Since 2012, Massachusetts General Hospital in Boston has used shared decisionmaking tools to help patients understand if elective orthopedic surgeries are right for them.
The tools, and the conversation they ignite, fosters patient trust with providers, said Karen Sepucha, director of the Health Decision Sciences Center at Massachusetts General.
To establish trust, “patients want to feel heard and they want to make sure they are getting good information and those are things shared decisionmaking can help with,” she said.
The tool is a booklet that outlines the condition and then the different options—both surgical and non-surgical—the patient has. It details the benefits such as the outcomes associated with the surgery but also the risks including the likelihood for complications. Questions at the end of the booklet are used to gauge how well the patient understood the information as well as their personal preferences.
In some cases, physicians can review the patient’s responses before the visit if they filled it out online using the patient portal. If not, they review the responses with the patient during the appointment.
The clinical team has been trained on how to have a conversation with the patient that communicates risks without confusing them, how to gather from the patient their goals and preferences and to understand when it’s best to make a recommendation or leave the decision up to the patient.
One thing the tool doesn’t address is the patient’s expected out-of-pocket costs, which is a huge gap, said Chris Duke, director of the Center for Consumer Choice in Health Care at consultancy Altarum.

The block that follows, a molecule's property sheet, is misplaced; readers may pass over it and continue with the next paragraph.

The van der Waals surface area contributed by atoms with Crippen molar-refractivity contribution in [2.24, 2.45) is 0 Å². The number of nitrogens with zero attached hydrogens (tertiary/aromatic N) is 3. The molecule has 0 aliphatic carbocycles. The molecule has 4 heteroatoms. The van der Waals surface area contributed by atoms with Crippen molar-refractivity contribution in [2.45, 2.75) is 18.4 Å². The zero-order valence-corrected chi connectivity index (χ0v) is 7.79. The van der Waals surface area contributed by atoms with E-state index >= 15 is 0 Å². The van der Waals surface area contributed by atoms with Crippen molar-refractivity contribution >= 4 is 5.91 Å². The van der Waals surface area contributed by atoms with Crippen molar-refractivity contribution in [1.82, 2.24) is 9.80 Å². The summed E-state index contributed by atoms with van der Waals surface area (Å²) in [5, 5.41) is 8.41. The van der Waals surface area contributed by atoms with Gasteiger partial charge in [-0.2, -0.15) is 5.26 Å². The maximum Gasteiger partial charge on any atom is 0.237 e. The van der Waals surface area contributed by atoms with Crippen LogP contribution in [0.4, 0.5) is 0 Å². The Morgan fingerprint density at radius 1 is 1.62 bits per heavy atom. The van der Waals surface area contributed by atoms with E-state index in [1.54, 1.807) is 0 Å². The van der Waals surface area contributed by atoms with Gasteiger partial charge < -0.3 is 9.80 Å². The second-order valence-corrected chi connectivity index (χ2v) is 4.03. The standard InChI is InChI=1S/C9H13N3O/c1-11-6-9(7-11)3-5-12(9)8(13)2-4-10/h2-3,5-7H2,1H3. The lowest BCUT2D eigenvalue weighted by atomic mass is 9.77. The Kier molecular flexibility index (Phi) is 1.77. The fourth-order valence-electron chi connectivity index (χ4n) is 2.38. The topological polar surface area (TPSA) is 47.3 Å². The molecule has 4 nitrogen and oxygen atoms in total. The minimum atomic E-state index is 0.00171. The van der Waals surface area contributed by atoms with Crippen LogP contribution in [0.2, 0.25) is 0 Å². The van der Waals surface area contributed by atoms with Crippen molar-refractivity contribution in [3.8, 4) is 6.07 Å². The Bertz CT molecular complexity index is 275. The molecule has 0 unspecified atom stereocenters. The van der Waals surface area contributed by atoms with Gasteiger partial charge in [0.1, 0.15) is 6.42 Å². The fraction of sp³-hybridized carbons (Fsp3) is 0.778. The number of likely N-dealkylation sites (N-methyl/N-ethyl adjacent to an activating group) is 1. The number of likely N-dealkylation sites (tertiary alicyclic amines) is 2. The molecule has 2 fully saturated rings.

“A part of shared decisionmaking is knowing how much something will cost and agreeing to it. Maybe someone doesn’t want that treatment if it’s going to bankrupt them,” he said.
Sepucha agreed that it’s “certainly an area in need of more attention and tools.”
Despite literature showing shared decisionmaking improves patient trust and satisfaction, the concept hasn’t been widely adopted across the industry, she said. The current payment system is a big reason why. Often, shared decisionmaking encourages the patient to go the less-invasive route, which means fewer services are necessary.
“This will save money if you are the insurer but if you are the doctor, it’s going to cost you,” she said.
Since they’re working at a leading academic medical center, Massachusetts General doctors don’t have to worry about lack of demand for their services, “but that’s not the case for everybody,” Sepucha said.